How can peace return to Burkina Faso? For a second time in only 9 months, military officials were acclaimed by demonstrators in the streets of Ouagadougou following a takeover.
The Friday coup has raised condemnation on one part and hopes on the other. The spokesman for Guinea’s military government offered his perspective on the situation.
“If we want to consider the transition in Burkina and only focus on principles by saying that coups are condemnable and that they must be limited in duration, without providing solutions to the causes of these crises, we take the risk that it occurs again”, Ousmane Gaoual Diallo analyzed.
“The Guinean authorities insist that it is important to question the context of each country in order to try to bring appropriate solutions to the problems these nations face.
The issue of Burkina Faso is not the same as that of Mali, much less of Guinea. Therefore, each country has its own specificities, contexts, and situations that must be taken into account”, he added.
Starting in 2015, a jihadist insurgency spread to Burkina from neighboring Mali. Ousted colonel Damiba took the reins of the country, vowing to make security a top priority.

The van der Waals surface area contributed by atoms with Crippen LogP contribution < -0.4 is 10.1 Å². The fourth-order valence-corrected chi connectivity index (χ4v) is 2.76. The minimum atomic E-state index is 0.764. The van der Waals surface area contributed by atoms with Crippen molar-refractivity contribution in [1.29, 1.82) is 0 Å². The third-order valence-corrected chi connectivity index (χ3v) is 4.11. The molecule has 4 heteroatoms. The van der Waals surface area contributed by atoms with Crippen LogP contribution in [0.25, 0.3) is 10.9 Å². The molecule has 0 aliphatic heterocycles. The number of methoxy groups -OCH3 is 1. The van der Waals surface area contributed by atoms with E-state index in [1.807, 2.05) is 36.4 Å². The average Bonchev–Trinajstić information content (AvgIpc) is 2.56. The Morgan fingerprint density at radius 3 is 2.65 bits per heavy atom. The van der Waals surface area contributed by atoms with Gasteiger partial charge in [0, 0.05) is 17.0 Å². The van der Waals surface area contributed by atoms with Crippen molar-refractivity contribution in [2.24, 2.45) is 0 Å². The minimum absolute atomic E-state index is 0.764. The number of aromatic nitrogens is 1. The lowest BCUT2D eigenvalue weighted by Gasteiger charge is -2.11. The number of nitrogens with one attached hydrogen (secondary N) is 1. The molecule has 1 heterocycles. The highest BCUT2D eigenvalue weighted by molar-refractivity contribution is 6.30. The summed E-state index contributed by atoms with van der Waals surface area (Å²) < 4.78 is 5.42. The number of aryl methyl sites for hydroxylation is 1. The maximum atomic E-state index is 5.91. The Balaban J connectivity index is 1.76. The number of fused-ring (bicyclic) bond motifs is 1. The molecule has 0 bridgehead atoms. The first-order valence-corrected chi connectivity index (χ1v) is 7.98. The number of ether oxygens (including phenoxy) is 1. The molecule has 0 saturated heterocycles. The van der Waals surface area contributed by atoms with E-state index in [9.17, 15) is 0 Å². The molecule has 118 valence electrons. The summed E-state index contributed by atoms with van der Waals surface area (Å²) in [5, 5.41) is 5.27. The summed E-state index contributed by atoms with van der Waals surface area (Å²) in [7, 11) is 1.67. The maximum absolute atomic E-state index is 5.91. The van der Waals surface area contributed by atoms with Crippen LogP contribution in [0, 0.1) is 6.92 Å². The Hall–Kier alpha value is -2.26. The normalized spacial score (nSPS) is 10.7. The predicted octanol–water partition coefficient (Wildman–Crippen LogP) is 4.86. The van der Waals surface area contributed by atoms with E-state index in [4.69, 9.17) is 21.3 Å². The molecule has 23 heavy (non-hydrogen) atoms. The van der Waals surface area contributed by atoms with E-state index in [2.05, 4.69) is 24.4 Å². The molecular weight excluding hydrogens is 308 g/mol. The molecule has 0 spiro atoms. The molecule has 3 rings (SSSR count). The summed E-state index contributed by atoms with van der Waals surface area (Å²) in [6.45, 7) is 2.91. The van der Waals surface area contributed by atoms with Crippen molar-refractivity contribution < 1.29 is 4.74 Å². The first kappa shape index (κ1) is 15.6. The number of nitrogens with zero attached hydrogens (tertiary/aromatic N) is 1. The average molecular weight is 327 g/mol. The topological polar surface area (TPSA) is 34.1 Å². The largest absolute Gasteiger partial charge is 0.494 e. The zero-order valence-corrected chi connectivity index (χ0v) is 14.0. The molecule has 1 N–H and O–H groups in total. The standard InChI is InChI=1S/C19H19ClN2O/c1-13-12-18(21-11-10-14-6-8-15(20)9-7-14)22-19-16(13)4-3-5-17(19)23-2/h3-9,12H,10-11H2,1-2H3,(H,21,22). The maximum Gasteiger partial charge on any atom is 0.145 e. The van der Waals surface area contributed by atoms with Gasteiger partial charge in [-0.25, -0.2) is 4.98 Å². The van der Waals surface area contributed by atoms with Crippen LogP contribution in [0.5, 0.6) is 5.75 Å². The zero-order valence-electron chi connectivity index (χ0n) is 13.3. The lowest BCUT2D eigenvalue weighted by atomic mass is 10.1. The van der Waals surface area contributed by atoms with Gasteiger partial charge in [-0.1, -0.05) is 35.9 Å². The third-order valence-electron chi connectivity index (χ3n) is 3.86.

He would visit the troops commissioned with reclaiming the 40% of Burkina’s territory out of the government’s control. However, violence continued and brought an end to his tenure.
“I think that the issue of security, territorial integrity, and the fight against terrorism are issues that ultimately structure all the crises that are unfolding in Burkina”, the spokesperson said.
“We must provide answers to this. These answers can be supported, amplified, accompanied by the international community, by ECOWAS, to allow the Burkinabe people to return to a normal context”, he concluded.
As Burkinabe waits for a return to normal, 2 million are still internally displaced while others are trapped in localities controlled by terrorists.
The new coup leader Ibrahim Traoré argued soldiers lacked the basic logistics under Damiba. It remains to be seen if he can turn around the crisis.